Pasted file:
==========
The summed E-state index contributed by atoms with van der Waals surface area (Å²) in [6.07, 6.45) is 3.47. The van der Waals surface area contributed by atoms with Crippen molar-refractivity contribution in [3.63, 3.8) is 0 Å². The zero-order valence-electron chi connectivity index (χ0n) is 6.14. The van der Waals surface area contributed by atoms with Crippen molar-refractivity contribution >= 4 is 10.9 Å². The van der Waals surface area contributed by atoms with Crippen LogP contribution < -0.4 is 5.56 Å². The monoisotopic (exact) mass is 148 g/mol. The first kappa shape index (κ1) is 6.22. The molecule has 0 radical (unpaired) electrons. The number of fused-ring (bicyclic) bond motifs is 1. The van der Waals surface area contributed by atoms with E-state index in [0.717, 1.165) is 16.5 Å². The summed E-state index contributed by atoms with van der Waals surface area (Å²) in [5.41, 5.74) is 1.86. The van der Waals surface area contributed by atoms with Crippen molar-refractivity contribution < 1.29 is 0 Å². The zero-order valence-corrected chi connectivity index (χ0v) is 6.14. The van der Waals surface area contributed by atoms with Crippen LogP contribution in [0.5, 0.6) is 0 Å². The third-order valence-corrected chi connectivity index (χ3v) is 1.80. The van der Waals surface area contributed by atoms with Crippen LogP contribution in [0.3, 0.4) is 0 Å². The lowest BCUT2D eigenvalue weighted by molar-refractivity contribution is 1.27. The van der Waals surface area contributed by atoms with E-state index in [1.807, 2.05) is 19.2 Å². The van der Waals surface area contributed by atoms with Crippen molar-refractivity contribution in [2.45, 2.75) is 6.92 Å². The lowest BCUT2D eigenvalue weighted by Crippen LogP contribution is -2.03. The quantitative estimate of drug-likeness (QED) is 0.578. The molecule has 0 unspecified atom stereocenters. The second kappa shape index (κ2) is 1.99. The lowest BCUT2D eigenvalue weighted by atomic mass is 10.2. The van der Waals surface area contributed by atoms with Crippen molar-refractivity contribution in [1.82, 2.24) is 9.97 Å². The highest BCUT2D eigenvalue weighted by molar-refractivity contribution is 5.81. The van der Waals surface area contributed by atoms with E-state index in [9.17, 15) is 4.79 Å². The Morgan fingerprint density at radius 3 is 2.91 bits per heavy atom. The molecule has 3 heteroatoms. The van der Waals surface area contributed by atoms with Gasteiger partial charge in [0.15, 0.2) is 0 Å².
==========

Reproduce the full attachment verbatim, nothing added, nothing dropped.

The summed E-state index contributed by atoms with van der Waals surface area (Å²) in [6.07, 6.45) is 3.47. The van der Waals surface area contributed by atoms with Crippen molar-refractivity contribution in [3.63, 3.8) is 0 Å². The zero-order valence-electron chi connectivity index (χ0n) is 6.14. The van der Waals surface area contributed by atoms with Crippen molar-refractivity contribution >= 4 is 10.9 Å². The van der Waals surface area contributed by atoms with Crippen LogP contribution < -0.4 is 5.56 Å². The monoisotopic (exact) mass is 148 g/mol. The first kappa shape index (κ1) is 6.22. The molecule has 0 radical (unpaired) electrons. The number of fused-ring (bicyclic) bond motifs is 1. The van der Waals surface area contributed by atoms with E-state index in [0.717, 1.165) is 16.5 Å². The summed E-state index contributed by atoms with van der Waals surface area (Å²) in [5.41, 5.74) is 1.86. The van der Waals surface area contributed by atoms with Crippen molar-refractivity contribution < 1.29 is 0 Å². The zero-order valence-corrected chi connectivity index (χ0v) is 6.14. The van der Waals surface area contributed by atoms with Crippen LogP contribution in [0.5, 0.6) is 0 Å². The third-order valence-corrected chi connectivity index (χ3v) is 1.80. The van der Waals surface area contributed by atoms with Crippen LogP contribution in [0.3, 0.4) is 0 Å². The lowest BCUT2D eigenvalue weighted by molar-refractivity contribution is 1.27. The van der Waals surface area contributed by atoms with E-state index in [1.807, 2.05) is 19.2 Å². The van der Waals surface area contributed by atoms with Crippen molar-refractivity contribution in [2.45, 2.75) is 6.92 Å². The lowest BCUT2D eigenvalue weighted by Crippen LogP contribution is -2.03. The quantitative estimate of drug-likeness (QED) is 0.578. The molecule has 0 unspecified atom stereocenters. The second kappa shape index (κ2) is 1.99. The lowest BCUT2D eigenvalue weighted by atomic mass is 10.2. The van der Waals surface area contributed by atoms with Crippen molar-refractivity contribution in [1.82, 2.24) is 9.97 Å². The highest BCUT2D eigenvalue weighted by molar-refractivity contribution is 5.81. The van der Waals surface area contributed by atoms with E-state index in [9.17, 15) is 4.79 Å². The Morgan fingerprint density at radius 3 is 2.91 bits per heavy atom. The molecule has 3 heteroatoms. The van der Waals surface area contributed by atoms with Gasteiger partial charge in [0.15, 0.2) is 0 Å².